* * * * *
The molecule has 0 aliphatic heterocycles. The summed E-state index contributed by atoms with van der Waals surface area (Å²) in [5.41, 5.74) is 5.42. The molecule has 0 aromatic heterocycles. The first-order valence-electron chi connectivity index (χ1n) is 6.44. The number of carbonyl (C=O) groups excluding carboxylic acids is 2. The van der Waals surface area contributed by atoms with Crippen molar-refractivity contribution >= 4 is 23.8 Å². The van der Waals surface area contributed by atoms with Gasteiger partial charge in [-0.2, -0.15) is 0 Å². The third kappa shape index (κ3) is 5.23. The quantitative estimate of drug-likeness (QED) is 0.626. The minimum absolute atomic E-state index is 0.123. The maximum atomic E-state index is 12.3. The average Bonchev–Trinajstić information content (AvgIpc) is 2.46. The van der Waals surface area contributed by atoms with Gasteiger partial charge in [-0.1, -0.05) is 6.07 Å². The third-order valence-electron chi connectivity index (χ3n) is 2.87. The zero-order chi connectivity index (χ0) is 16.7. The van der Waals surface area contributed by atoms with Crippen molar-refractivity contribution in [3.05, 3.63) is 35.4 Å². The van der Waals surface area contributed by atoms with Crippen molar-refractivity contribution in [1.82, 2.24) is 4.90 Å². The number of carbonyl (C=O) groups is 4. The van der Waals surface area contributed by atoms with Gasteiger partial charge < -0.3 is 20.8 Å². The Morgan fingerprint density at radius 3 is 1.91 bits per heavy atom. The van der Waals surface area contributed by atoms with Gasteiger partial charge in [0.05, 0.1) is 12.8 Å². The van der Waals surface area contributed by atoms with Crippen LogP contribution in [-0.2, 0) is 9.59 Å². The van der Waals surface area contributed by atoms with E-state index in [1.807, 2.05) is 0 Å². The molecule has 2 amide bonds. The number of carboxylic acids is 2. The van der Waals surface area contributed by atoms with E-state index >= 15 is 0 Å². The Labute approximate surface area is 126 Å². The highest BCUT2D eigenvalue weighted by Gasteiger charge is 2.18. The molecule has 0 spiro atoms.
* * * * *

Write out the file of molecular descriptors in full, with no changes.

The molecule has 0 aliphatic heterocycles. The summed E-state index contributed by atoms with van der Waals surface area (Å²) in [5.41, 5.74) is 5.42. The molecule has 0 aromatic heterocycles. The first-order valence-electron chi connectivity index (χ1n) is 6.44. The number of carbonyl (C=O) groups excluding carboxylic acids is 2. The van der Waals surface area contributed by atoms with Crippen molar-refractivity contribution >= 4 is 23.8 Å². The van der Waals surface area contributed by atoms with Gasteiger partial charge in [-0.2, -0.15) is 0 Å². The third kappa shape index (κ3) is 5.23. The quantitative estimate of drug-likeness (QED) is 0.626. The minimum absolute atomic E-state index is 0.123. The maximum atomic E-state index is 12.3. The average Bonchev–Trinajstić information content (AvgIpc) is 2.46. The van der Waals surface area contributed by atoms with Gasteiger partial charge in [-0.1, -0.05) is 6.07 Å². The third-order valence-electron chi connectivity index (χ3n) is 2.87. The zero-order chi connectivity index (χ0) is 16.7. The van der Waals surface area contributed by atoms with Crippen molar-refractivity contribution in [3.05, 3.63) is 35.4 Å². The van der Waals surface area contributed by atoms with Crippen molar-refractivity contribution in [1.82, 2.24) is 4.90 Å². The number of carbonyl (C=O) groups is 4. The van der Waals surface area contributed by atoms with Gasteiger partial charge < -0.3 is 20.8 Å². The Morgan fingerprint density at radius 3 is 1.91 bits per heavy atom. The van der Waals surface area contributed by atoms with Gasteiger partial charge in [0.05, 0.1) is 12.8 Å². The van der Waals surface area contributed by atoms with Crippen LogP contribution in [-0.2, 0) is 9.59 Å². The van der Waals surface area contributed by atoms with E-state index in [1.807, 2.05) is 0 Å². The molecule has 2 amide bonds. The number of carboxylic acids is 2. The van der Waals surface area contributed by atoms with E-state index >= 15 is 0 Å². The Labute approximate surface area is 126 Å². The highest BCUT2D eigenvalue weighted by Gasteiger charge is 2.18. The molecule has 0 spiro atoms.